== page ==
The contribution of Religious Entities to Health Sub-Saharan Africa


Show simple item record Schmid, Barbara Thomas, Elizabeth Olivier, Jill Cochrane, James R
dc.coverage.spatial Africa en_ZA 2017-05-23T13:24:19Z 2017-05-23T13:24:19Z 2008-05
dc.identifier.citation Schmid B, Thomas E, Olivier J and Cochrane JR. 2008. The contribution of religious entities to health in sub-Saharan Africa. Study commissioned by Bill & Melinda Gates Foundation. Unpublished report. ARHAP en_ZA
dc.description.abstract Background: While most partners in providing health care in sub-Saharan Africa agree that religious entities play an important role in providing health services, there is little comprehensive data about the scope and scale of their contribution, beyond data held by particular religious entities about their own health related work. In addition not much is known, beyond claims and often repeated statements, about the ways in which such health care is different from services provided in the public health system. 2. Aims and Objectives The overall purpose of this study was to provide a description of the contribution of faith based organisations (FBOs), institutions, and networks to the health of vulnerable populations in resource-poor areas of sub-Saharan Africa (SSA); and to identify key areas for investment that would accelerate, scale up and sustain access to effective services, and/or encourage policy and resource advocacy among and in African countries. There were two main parts to the objectives: 1) To give an overview for SSA of the coverage, role, and core health related activities of religious entities, including major networks, vis a vis public and other private sector health services delivery, and their relationship to government and to each other. 2) To give more detailed information for three country case studies in Mali, Uganda and Zambia: a) describing the capacity of faith based organisations to deliver health services and impact on health behaviour; the financial and/or material support they receive and how they are perceived by stakeholders; b) characterizing key faith based networks and describing how they work; c) describing how faith based organisations collaborate with each other and with governments. From these were to be drawn recommendations about key areas for potential investment that would improve population health outcomes. 3. Research overview: The research was conducted under the auspices of the African Religious Health Assets Programme (ARHAP), a research networks focussed on gaining a better understanding of the contribution of religious health assets to public health in Africa. The team of ARHAP researchers, from the University of Cape Town and the Medical Research Council was supported by an international, inter-disciplinary and multi-religious advisory group as well as in-country researchers.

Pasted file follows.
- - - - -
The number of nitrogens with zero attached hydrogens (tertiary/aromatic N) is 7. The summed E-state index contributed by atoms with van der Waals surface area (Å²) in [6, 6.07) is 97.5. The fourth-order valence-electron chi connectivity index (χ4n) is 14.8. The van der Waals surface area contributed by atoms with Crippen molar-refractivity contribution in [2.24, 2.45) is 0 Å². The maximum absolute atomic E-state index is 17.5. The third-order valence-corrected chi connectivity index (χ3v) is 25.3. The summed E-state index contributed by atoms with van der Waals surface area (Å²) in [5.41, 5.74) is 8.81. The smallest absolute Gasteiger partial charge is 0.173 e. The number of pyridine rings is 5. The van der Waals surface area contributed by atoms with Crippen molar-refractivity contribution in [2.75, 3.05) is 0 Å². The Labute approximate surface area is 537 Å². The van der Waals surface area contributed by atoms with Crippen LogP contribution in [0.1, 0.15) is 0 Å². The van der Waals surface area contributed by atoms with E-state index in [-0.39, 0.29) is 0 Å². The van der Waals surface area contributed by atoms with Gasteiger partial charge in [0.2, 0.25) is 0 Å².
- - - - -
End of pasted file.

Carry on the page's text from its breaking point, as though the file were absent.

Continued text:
dc.relation.ispartofseries African Religious Health Assets Programme en_ZA
dc.subject.other Africa
dc.subject.other Religion
dc.subject.other Health
dc.title The contribution of Religious Entities to Health Sub-Saharan Africa en_ZA
dc.type Other en_ZA
uct.type.publication Research en_ZA
uct.type.resource Fact sheet en_ZA
dc.publisher.institution University of Cape Town
dc.publisher.faculty Faculty of Health Sciences en_ZA
dc.publisher.department Health Policy and Systems Division en_ZA
uct.type.filetype Text
uct.type.filetype Image

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